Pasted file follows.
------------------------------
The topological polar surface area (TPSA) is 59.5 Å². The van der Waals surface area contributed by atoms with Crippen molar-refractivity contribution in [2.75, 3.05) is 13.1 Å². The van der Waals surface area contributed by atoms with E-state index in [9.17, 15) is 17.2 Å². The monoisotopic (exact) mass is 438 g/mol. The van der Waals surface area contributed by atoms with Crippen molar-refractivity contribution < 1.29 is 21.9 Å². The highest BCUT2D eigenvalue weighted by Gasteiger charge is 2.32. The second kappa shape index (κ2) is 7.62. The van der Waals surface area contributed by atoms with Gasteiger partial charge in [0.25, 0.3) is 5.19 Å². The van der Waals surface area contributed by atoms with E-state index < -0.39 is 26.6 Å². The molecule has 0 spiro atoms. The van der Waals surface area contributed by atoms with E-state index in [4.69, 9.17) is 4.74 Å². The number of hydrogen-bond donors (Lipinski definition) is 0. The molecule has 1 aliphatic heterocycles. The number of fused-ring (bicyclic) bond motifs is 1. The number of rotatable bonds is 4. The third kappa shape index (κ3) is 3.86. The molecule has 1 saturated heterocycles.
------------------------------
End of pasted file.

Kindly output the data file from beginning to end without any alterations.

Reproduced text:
The topological polar surface area (TPSA) is 59.5 Å². The van der Waals surface area contributed by atoms with Crippen molar-refractivity contribution in [2.75, 3.05) is 13.1 Å². The van der Waals surface area contributed by atoms with E-state index in [9.17, 15) is 17.2 Å². The monoisotopic (exact) mass is 438 g/mol. The van der Waals surface area contributed by atoms with Crippen molar-refractivity contribution < 1.29 is 21.9 Å². The highest BCUT2D eigenvalue weighted by Gasteiger charge is 2.32. The second kappa shape index (κ2) is 7.62. The van der Waals surface area contributed by atoms with Gasteiger partial charge in [0.25, 0.3) is 5.19 Å². The van der Waals surface area contributed by atoms with E-state index < -0.39 is 26.6 Å². The molecule has 0 spiro atoms. The van der Waals surface area contributed by atoms with E-state index in [4.69, 9.17) is 4.74 Å². The number of hydrogen-bond donors (Lipinski definition) is 0. The molecule has 1 aliphatic heterocycles. The number of fused-ring (bicyclic) bond motifs is 1. The number of rotatable bonds is 4. The third kappa shape index (κ3) is 3.86. The molecule has 1 saturated heterocycles.